PROFILES IN REFORMED SPIRITUALITY
Charles Dickens’ famous line in A Tale of Two Cities—“it was the best of times, it was the worst of times”—seems well suited to western Evangelicalism since the 1960s. On the one hand, these decades have seen much for which to praise God and to rejoice. In His goodness and grace, for instance, Reformed truth is no longer a house under siege. Growing numbers identify themselves theologically with what we hold to be biblical truth, namely, Reformed theology and piety. And yet, as an increasing number of Reformed authors have noted, there are many sectors of the surrounding western Evangelicalism that are characterized by great shallowness and a trivialization of the weighty things of God. So much of Evangelical worship seems barren. And when it comes to spirituality, there is little evidence of the riches of our heritage as Reformed Evangelicals.
As it was at the time of the Reformation, when the watchword was ad fontes—“back to the sources”—so it is now: the way forward is backward. We need to go back to the spiritual heritage of Reformed Evangelicalism to find the pathway forward. We cannot live in the past; to attempt to do so would be antiquarianism. But our Reformed forebears in the faith can teach us much about Christianity, its doctrines, its passions, and its fruit.
And they can serve as our role models. As R. C. Sproul has noted of such giants as Augustine and Martin Luther, John Calvin, and Jonathan Edwards: “These men all were conquered, overwhelmed, and spiritually intoxicated by their vision of the holiness of God. Their minds and imaginations were captured by the majesty of God the Father. Each of them possessed a profound affection for the sweetness and excellence of Christ. There was in each of them a singular and unswerving loyalty to Christ that spoke of a citizenship in heaven that was always more precious to them than the applause of men.” [“An Invaluable Heritage,” Tabletalk, 23, No.10 (October 1999), 5-6].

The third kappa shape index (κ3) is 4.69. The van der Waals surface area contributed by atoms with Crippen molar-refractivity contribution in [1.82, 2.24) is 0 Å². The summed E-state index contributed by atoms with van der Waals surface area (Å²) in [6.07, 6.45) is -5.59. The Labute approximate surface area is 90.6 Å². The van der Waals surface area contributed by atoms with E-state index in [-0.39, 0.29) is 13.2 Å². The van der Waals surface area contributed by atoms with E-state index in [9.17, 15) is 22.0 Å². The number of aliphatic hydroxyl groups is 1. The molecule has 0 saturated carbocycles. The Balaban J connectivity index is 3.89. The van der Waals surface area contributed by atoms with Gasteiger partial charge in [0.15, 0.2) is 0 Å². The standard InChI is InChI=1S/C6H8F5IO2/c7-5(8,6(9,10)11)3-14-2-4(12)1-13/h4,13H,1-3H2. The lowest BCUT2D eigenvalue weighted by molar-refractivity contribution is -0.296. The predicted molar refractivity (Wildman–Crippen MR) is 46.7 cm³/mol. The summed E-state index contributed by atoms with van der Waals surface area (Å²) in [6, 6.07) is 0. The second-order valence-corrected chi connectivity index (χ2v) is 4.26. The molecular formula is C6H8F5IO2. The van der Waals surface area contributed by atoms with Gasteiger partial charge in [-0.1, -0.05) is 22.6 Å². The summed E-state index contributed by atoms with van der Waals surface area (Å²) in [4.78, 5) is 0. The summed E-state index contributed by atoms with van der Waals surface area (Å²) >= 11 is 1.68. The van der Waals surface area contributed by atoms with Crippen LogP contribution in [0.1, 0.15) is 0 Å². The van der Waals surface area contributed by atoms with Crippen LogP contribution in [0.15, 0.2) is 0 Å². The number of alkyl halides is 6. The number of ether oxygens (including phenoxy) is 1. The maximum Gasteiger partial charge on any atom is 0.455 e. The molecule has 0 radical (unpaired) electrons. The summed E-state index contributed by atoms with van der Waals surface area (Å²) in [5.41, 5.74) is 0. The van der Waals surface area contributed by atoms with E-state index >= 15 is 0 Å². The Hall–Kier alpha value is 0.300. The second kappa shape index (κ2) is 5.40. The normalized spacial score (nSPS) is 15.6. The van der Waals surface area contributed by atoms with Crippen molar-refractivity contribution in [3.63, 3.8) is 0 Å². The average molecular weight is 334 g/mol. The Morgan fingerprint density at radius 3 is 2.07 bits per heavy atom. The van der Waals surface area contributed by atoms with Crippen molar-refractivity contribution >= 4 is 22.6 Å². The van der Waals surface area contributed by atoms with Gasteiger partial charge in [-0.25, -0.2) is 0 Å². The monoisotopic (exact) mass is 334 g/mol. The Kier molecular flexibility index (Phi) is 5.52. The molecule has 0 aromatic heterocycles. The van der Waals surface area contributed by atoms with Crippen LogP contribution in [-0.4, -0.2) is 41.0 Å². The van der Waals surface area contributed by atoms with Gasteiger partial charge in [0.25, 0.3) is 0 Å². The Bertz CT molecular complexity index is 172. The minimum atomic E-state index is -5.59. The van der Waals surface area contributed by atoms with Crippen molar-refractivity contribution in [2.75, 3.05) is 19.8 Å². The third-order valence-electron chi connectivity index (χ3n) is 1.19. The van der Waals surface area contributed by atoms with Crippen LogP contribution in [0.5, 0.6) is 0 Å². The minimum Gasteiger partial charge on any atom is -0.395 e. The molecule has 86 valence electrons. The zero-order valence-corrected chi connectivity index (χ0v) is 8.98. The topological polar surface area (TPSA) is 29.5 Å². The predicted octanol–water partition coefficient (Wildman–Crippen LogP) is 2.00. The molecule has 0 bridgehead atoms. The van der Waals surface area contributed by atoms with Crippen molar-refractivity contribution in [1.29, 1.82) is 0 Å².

To be sure, we would not dream of placing these men and their writings alongside the Word of God. John Jewel (1522-1571), the Anglican apologist, once stated: “What say we of the fathers, Augustine, Ambrose, Jerome, Cyprian? …They were learned men, and learned fathers; the instruments of the mercy of God, and vessels full of grace. We despise them not, we read them, we reverence them, and give thanks unto God for them. Yet …we may not make them the foundation and warrant of our conscience: we may not put our trust in them. Our trust is in the name of the Lord.” [Cited in Barrington R. White, “Why Bother with History?” Baptist History and Heritage, 4, No.2 (July 1969), 85].
Seeking then both to honor the past and yet not idolize it, we are issuing these books in the series Profiles in Reformed Spirituality. The design is to introduce the spirituality and piety of the Reformed tradition by presenting descriptions of the lives of notable Christians with select passages from their works. This combination of biographical sketches and collected portions from primary sources gives a taste of the subjects’ contributions to our spiritual heritage and some direction as to how the reader can find further edification through their works. It is the hope of the publishers that this series will provide riches for those areas where we are poor and light of day where we are stumbling in the deepening twilight.
Other books in the series that are planned include ones on Jonathan Edwards, Horatius Bonar, Thomas Goodwin, John Owen and Hercules Collins.